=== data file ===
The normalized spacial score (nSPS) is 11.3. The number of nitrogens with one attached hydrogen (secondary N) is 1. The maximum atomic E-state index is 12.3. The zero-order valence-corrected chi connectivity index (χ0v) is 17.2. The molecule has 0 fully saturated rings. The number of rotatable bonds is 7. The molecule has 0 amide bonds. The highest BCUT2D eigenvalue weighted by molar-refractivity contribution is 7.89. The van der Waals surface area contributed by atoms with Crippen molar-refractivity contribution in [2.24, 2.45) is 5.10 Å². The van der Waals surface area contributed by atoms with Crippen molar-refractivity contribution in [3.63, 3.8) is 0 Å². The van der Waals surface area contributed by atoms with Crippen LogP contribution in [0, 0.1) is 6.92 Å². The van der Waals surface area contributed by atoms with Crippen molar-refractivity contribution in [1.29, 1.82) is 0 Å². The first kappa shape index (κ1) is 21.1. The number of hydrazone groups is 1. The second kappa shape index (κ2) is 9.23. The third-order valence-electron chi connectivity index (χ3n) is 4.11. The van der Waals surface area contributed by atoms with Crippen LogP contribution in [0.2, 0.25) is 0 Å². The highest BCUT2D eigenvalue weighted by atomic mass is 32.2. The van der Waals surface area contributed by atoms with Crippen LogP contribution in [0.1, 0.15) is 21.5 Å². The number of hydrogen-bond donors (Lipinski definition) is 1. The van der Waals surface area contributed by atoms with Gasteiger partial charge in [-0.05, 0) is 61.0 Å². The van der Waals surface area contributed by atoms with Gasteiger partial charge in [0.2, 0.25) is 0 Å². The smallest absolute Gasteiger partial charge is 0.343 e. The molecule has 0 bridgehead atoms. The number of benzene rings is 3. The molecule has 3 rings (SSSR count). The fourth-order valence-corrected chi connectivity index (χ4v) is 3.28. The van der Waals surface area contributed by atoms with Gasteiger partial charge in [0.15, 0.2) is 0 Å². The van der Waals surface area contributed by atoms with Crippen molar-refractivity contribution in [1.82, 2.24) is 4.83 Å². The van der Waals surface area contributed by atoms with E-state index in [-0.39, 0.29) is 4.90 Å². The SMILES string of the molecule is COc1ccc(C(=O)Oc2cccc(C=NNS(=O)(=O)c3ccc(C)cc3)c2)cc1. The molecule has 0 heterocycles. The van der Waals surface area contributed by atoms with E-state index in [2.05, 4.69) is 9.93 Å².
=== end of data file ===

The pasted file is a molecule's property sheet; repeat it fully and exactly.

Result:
The normalized spacial score (nSPS) is 11.3. The number of nitrogens with one attached hydrogen (secondary N) is 1. The maximum atomic E-state index is 12.3. The zero-order valence-corrected chi connectivity index (χ0v) is 17.2. The molecule has 0 fully saturated rings. The number of rotatable bonds is 7. The molecule has 0 amide bonds. The highest BCUT2D eigenvalue weighted by molar-refractivity contribution is 7.89. The van der Waals surface area contributed by atoms with Crippen molar-refractivity contribution in [2.24, 2.45) is 5.10 Å². The van der Waals surface area contributed by atoms with Crippen molar-refractivity contribution in [3.63, 3.8) is 0 Å². The van der Waals surface area contributed by atoms with Crippen LogP contribution in [0, 0.1) is 6.92 Å². The van der Waals surface area contributed by atoms with Crippen molar-refractivity contribution in [1.29, 1.82) is 0 Å². The first kappa shape index (κ1) is 21.1. The number of hydrazone groups is 1. The second kappa shape index (κ2) is 9.23. The third-order valence-electron chi connectivity index (χ3n) is 4.11. The van der Waals surface area contributed by atoms with Crippen LogP contribution in [0.2, 0.25) is 0 Å². The highest BCUT2D eigenvalue weighted by atomic mass is 32.2. The van der Waals surface area contributed by atoms with Crippen LogP contribution in [0.1, 0.15) is 21.5 Å². The number of hydrogen-bond donors (Lipinski definition) is 1. The van der Waals surface area contributed by atoms with Gasteiger partial charge in [-0.05, 0) is 61.0 Å². The van der Waals surface area contributed by atoms with Gasteiger partial charge in [0.2, 0.25) is 0 Å². The smallest absolute Gasteiger partial charge is 0.343 e. The molecule has 0 bridgehead atoms. The number of benzene rings is 3. The molecule has 3 rings (SSSR count). The fourth-order valence-corrected chi connectivity index (χ4v) is 3.28. The van der Waals surface area contributed by atoms with Gasteiger partial charge in [0.15, 0.2) is 0 Å². The van der Waals surface area contributed by atoms with Crippen molar-refractivity contribution in [1.82, 2.24) is 4.83 Å². The van der Waals surface area contributed by atoms with E-state index in [-0.39, 0.29) is 4.90 Å². The SMILES string of the molecule is COc1ccc(C(=O)Oc2cccc(C=NNS(=O)(=O)c3ccc(C)cc3)c2)cc1. The molecule has 0 heterocycles. The van der Waals surface area contributed by atoms with E-state index in [2.05, 4.69) is 9.93 Å².